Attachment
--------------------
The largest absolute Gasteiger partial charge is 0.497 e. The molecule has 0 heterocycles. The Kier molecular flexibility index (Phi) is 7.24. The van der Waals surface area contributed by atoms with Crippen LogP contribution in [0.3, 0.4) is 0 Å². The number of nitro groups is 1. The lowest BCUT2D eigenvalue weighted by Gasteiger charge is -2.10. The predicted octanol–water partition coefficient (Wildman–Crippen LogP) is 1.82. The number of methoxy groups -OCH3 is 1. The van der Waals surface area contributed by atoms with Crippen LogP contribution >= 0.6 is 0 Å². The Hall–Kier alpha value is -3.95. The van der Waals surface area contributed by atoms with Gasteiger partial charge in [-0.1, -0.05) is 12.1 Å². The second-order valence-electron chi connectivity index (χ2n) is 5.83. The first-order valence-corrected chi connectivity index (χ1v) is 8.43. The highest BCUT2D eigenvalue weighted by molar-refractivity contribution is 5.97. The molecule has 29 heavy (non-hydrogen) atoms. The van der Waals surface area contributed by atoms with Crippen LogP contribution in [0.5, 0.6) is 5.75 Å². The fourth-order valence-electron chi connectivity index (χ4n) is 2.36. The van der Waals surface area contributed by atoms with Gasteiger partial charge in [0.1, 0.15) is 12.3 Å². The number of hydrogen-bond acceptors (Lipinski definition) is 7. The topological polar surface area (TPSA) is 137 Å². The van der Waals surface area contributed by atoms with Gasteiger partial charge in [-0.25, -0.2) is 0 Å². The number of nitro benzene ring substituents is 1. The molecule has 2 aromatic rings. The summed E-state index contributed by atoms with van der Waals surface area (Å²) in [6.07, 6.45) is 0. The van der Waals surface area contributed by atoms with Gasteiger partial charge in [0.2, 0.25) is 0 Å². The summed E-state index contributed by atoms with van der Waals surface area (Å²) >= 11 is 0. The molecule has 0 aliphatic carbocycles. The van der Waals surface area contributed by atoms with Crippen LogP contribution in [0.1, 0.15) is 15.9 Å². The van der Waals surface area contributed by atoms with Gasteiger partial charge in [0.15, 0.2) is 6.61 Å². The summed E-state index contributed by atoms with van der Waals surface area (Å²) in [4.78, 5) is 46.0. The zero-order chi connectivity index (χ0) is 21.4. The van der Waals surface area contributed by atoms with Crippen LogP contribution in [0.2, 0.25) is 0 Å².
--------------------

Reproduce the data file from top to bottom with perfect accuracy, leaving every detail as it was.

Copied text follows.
The largest absolute Gasteiger partial charge is 0.497 e. The molecule has 0 heterocycles. The Kier molecular flexibility index (Phi) is 7.24. The van der Waals surface area contributed by atoms with Crippen LogP contribution in [0.3, 0.4) is 0 Å². The number of nitro groups is 1. The lowest BCUT2D eigenvalue weighted by Gasteiger charge is -2.10. The predicted octanol–water partition coefficient (Wildman–Crippen LogP) is 1.82. The number of methoxy groups -OCH3 is 1. The van der Waals surface area contributed by atoms with Crippen LogP contribution >= 0.6 is 0 Å². The Hall–Kier alpha value is -3.95. The van der Waals surface area contributed by atoms with Gasteiger partial charge in [-0.1, -0.05) is 12.1 Å². The second-order valence-electron chi connectivity index (χ2n) is 5.83. The first-order valence-corrected chi connectivity index (χ1v) is 8.43. The highest BCUT2D eigenvalue weighted by molar-refractivity contribution is 5.97. The molecule has 29 heavy (non-hydrogen) atoms. The van der Waals surface area contributed by atoms with Crippen LogP contribution in [0.5, 0.6) is 5.75 Å². The fourth-order valence-electron chi connectivity index (χ4n) is 2.36. The van der Waals surface area contributed by atoms with Gasteiger partial charge in [0.1, 0.15) is 12.3 Å². The number of hydrogen-bond acceptors (Lipinski definition) is 7. The topological polar surface area (TPSA) is 137 Å². The van der Waals surface area contributed by atoms with Gasteiger partial charge in [-0.25, -0.2) is 0 Å². The number of nitro benzene ring substituents is 1. The molecule has 2 aromatic rings. The summed E-state index contributed by atoms with van der Waals surface area (Å²) in [6.07, 6.45) is 0. The van der Waals surface area contributed by atoms with Gasteiger partial charge in [0.2, 0.25) is 0 Å². The summed E-state index contributed by atoms with van der Waals surface area (Å²) >= 11 is 0. The molecule has 0 aliphatic carbocycles. The van der Waals surface area contributed by atoms with Crippen LogP contribution in [0.1, 0.15) is 15.9 Å². The van der Waals surface area contributed by atoms with Gasteiger partial charge in [0.15, 0.2) is 6.61 Å². The summed E-state index contributed by atoms with van der Waals surface area (Å²) in [4.78, 5) is 46.0. The zero-order chi connectivity index (χ0) is 21.4. The van der Waals surface area contributed by atoms with Crippen LogP contribution in [0.2, 0.25) is 0 Å².